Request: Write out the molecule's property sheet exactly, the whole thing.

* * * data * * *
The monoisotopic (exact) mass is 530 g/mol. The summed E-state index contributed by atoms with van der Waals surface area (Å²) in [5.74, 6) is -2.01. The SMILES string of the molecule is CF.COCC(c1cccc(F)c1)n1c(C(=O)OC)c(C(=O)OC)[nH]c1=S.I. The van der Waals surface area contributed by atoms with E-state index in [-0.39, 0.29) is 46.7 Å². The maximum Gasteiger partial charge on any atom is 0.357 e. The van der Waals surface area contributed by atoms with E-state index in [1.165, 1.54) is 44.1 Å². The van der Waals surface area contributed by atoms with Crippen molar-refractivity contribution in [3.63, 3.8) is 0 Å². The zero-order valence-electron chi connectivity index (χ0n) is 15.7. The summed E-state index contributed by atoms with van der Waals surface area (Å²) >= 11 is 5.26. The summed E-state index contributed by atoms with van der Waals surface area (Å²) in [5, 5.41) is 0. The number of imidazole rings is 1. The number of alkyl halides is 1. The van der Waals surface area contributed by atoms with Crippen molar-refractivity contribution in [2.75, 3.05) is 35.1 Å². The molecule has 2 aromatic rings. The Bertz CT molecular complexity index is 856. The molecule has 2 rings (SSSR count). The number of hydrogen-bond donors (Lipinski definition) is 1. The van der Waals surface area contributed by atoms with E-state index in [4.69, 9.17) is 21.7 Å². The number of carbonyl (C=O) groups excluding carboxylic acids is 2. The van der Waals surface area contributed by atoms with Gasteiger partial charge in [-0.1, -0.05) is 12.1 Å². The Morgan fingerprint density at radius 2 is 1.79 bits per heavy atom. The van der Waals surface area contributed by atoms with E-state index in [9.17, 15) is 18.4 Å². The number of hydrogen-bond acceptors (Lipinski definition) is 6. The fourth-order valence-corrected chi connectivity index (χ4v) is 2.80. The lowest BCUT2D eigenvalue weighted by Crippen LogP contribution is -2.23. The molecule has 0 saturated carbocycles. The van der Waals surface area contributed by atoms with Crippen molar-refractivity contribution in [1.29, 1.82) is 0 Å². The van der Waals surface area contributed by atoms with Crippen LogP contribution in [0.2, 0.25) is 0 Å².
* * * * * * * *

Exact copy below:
The monoisotopic (exact) mass is 530 g/mol. The summed E-state index contributed by atoms with van der Waals surface area (Å²) in [5.74, 6) is -2.01. The SMILES string of the molecule is CF.COCC(c1cccc(F)c1)n1c(C(=O)OC)c(C(=O)OC)[nH]c1=S.I. The van der Waals surface area contributed by atoms with E-state index in [-0.39, 0.29) is 46.7 Å². The maximum Gasteiger partial charge on any atom is 0.357 e. The van der Waals surface area contributed by atoms with E-state index in [1.165, 1.54) is 44.1 Å². The van der Waals surface area contributed by atoms with Crippen molar-refractivity contribution in [3.63, 3.8) is 0 Å². The zero-order valence-electron chi connectivity index (χ0n) is 15.7. The summed E-state index contributed by atoms with van der Waals surface area (Å²) >= 11 is 5.26. The summed E-state index contributed by atoms with van der Waals surface area (Å²) in [5, 5.41) is 0. The number of imidazole rings is 1. The number of alkyl halides is 1. The van der Waals surface area contributed by atoms with Crippen molar-refractivity contribution in [2.75, 3.05) is 35.1 Å². The molecule has 2 aromatic rings. The Bertz CT molecular complexity index is 856. The molecule has 2 rings (SSSR count). The number of hydrogen-bond donors (Lipinski definition) is 1. The van der Waals surface area contributed by atoms with E-state index in [4.69, 9.17) is 21.7 Å². The number of carbonyl (C=O) groups excluding carboxylic acids is 2. The van der Waals surface area contributed by atoms with Gasteiger partial charge in [-0.1, -0.05) is 12.1 Å². The Morgan fingerprint density at radius 2 is 1.79 bits per heavy atom. The van der Waals surface area contributed by atoms with E-state index in [9.17, 15) is 18.4 Å². The number of hydrogen-bond acceptors (Lipinski definition) is 6. The fourth-order valence-corrected chi connectivity index (χ4v) is 2.80. The lowest BCUT2D eigenvalue weighted by Crippen LogP contribution is -2.23. The molecule has 0 saturated carbocycles. The van der Waals surface area contributed by atoms with Crippen molar-refractivity contribution in [1.29, 1.82) is 0 Å². The van der Waals surface area contributed by atoms with Crippen LogP contribution in [0.2, 0.25) is 0 Å².